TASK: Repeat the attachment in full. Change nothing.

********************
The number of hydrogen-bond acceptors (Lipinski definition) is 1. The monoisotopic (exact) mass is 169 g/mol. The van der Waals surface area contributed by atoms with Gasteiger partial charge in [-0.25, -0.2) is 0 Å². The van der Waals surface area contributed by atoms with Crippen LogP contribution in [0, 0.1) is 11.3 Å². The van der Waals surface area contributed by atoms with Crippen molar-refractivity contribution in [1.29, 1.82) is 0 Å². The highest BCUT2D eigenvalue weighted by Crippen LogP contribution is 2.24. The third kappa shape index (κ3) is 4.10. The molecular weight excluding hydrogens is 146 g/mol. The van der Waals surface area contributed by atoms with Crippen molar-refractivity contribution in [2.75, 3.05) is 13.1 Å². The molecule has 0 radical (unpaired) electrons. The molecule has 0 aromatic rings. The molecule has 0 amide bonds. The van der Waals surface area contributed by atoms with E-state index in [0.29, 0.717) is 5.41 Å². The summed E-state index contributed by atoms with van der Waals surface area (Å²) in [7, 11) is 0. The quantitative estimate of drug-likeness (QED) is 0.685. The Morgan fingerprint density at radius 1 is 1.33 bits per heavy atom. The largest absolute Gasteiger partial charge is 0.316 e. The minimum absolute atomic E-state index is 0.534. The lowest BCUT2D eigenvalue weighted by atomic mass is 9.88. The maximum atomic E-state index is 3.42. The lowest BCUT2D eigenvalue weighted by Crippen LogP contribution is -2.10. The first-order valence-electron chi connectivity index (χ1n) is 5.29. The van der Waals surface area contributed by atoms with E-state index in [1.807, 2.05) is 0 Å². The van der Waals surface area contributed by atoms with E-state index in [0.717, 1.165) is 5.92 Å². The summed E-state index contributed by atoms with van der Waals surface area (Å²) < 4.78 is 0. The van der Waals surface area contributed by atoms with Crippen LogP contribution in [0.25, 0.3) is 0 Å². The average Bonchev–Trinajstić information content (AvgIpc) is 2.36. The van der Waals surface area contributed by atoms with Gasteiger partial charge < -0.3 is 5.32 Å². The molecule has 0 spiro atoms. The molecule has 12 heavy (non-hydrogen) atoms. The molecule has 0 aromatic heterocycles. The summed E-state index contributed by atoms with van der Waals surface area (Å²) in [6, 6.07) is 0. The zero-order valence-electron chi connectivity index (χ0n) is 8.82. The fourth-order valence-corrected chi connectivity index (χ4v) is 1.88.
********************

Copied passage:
The number of hydrogen-bond acceptors (Lipinski definition) is 1. The monoisotopic (exact) mass is 169 g/mol. The van der Waals surface area contributed by atoms with Gasteiger partial charge in [-0.25, -0.2) is 0 Å². The van der Waals surface area contributed by atoms with Crippen LogP contribution in [0, 0.1) is 11.3 Å². The van der Waals surface area contributed by atoms with Crippen molar-refractivity contribution in [1.29, 1.82) is 0 Å². The highest BCUT2D eigenvalue weighted by Crippen LogP contribution is 2.24. The third kappa shape index (κ3) is 4.10. The molecular weight excluding hydrogens is 146 g/mol. The van der Waals surface area contributed by atoms with Crippen molar-refractivity contribution in [2.75, 3.05) is 13.1 Å². The molecule has 0 radical (unpaired) electrons. The molecule has 0 aromatic rings. The molecule has 0 amide bonds. The van der Waals surface area contributed by atoms with E-state index in [0.29, 0.717) is 5.41 Å². The summed E-state index contributed by atoms with van der Waals surface area (Å²) in [7, 11) is 0. The quantitative estimate of drug-likeness (QED) is 0.685. The Morgan fingerprint density at radius 1 is 1.33 bits per heavy atom. The largest absolute Gasteiger partial charge is 0.316 e. The minimum absolute atomic E-state index is 0.534. The lowest BCUT2D eigenvalue weighted by atomic mass is 9.88. The maximum atomic E-state index is 3.42. The lowest BCUT2D eigenvalue weighted by Crippen LogP contribution is -2.10. The first-order valence-electron chi connectivity index (χ1n) is 5.29. The van der Waals surface area contributed by atoms with E-state index in [1.807, 2.05) is 0 Å². The van der Waals surface area contributed by atoms with E-state index in [0.717, 1.165) is 5.92 Å². The summed E-state index contributed by atoms with van der Waals surface area (Å²) < 4.78 is 0. The van der Waals surface area contributed by atoms with Crippen LogP contribution in [0.25, 0.3) is 0 Å². The average Bonchev–Trinajstić information content (AvgIpc) is 2.36. The van der Waals surface area contributed by atoms with Gasteiger partial charge < -0.3 is 5.32 Å². The molecule has 0 spiro atoms. The molecule has 12 heavy (non-hydrogen) atoms. The molecule has 0 aromatic heterocycles. The summed E-state index contributed by atoms with van der Waals surface area (Å²) in [6, 6.07) is 0. The zero-order valence-electron chi connectivity index (χ0n) is 8.82. The fourth-order valence-corrected chi connectivity index (χ4v) is 1.88.